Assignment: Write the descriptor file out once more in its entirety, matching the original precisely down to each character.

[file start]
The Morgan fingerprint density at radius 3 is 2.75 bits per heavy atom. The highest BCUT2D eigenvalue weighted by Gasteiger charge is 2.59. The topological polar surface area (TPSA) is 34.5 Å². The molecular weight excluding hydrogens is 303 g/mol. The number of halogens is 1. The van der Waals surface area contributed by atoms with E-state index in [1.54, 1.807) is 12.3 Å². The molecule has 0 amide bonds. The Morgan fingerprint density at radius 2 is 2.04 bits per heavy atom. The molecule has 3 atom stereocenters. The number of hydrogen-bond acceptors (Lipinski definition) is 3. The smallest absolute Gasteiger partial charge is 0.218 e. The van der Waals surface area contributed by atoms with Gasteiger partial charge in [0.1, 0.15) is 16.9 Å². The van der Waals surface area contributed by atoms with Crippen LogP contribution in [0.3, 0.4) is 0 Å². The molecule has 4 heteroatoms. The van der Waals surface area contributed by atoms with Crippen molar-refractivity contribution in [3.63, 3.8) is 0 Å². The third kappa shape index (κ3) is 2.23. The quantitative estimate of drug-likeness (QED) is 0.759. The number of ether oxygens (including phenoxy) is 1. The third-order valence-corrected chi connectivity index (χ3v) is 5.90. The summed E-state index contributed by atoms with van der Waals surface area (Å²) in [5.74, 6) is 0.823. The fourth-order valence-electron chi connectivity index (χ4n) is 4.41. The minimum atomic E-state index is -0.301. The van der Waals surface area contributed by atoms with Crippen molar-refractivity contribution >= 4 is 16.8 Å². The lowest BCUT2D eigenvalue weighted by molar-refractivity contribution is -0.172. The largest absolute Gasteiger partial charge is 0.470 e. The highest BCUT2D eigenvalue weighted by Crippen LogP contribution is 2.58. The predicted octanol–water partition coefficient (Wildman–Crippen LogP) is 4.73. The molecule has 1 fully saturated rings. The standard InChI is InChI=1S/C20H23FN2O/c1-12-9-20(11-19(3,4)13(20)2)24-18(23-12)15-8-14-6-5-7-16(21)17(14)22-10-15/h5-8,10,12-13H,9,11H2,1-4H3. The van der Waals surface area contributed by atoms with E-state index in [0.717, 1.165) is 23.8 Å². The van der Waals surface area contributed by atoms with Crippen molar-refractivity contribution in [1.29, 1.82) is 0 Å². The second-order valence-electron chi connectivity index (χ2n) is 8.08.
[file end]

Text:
The Morgan fingerprint density at radius 3 is 2.75 bits per heavy atom. The highest BCUT2D eigenvalue weighted by Gasteiger charge is 2.59. The topological polar surface area (TPSA) is 34.5 Å². The molecular weight excluding hydrogens is 303 g/mol. The number of halogens is 1. The van der Waals surface area contributed by atoms with E-state index in [1.54, 1.807) is 12.3 Å². The molecule has 0 amide bonds. The Morgan fingerprint density at radius 2 is 2.04 bits per heavy atom. The molecule has 3 atom stereocenters. The number of hydrogen-bond acceptors (Lipinski definition) is 3. The smallest absolute Gasteiger partial charge is 0.218 e. The van der Waals surface area contributed by atoms with Gasteiger partial charge in [0.1, 0.15) is 16.9 Å². The van der Waals surface area contributed by atoms with Crippen LogP contribution in [0.3, 0.4) is 0 Å². The molecule has 4 heteroatoms. The van der Waals surface area contributed by atoms with Crippen molar-refractivity contribution in [3.63, 3.8) is 0 Å². The third kappa shape index (κ3) is 2.23. The quantitative estimate of drug-likeness (QED) is 0.759. The number of ether oxygens (including phenoxy) is 1. The third-order valence-corrected chi connectivity index (χ3v) is 5.90. The summed E-state index contributed by atoms with van der Waals surface area (Å²) in [5.74, 6) is 0.823. The fourth-order valence-electron chi connectivity index (χ4n) is 4.41. The minimum atomic E-state index is -0.301. The van der Waals surface area contributed by atoms with Crippen molar-refractivity contribution >= 4 is 16.8 Å². The lowest BCUT2D eigenvalue weighted by molar-refractivity contribution is -0.172. The largest absolute Gasteiger partial charge is 0.470 e. The highest BCUT2D eigenvalue weighted by Crippen LogP contribution is 2.58. The predicted octanol–water partition coefficient (Wildman–Crippen LogP) is 4.73. The molecule has 1 fully saturated rings. The standard InChI is InChI=1S/C20H23FN2O/c1-12-9-20(11-19(3,4)13(20)2)24-18(23-12)15-8-14-6-5-7-16(21)17(14)22-10-15/h5-8,10,12-13H,9,11H2,1-4H3. The van der Waals surface area contributed by atoms with E-state index in [0.717, 1.165) is 23.8 Å². The van der Waals surface area contributed by atoms with Crippen molar-refractivity contribution in [1.29, 1.82) is 0 Å². The second-order valence-electron chi connectivity index (χ2n) is 8.08.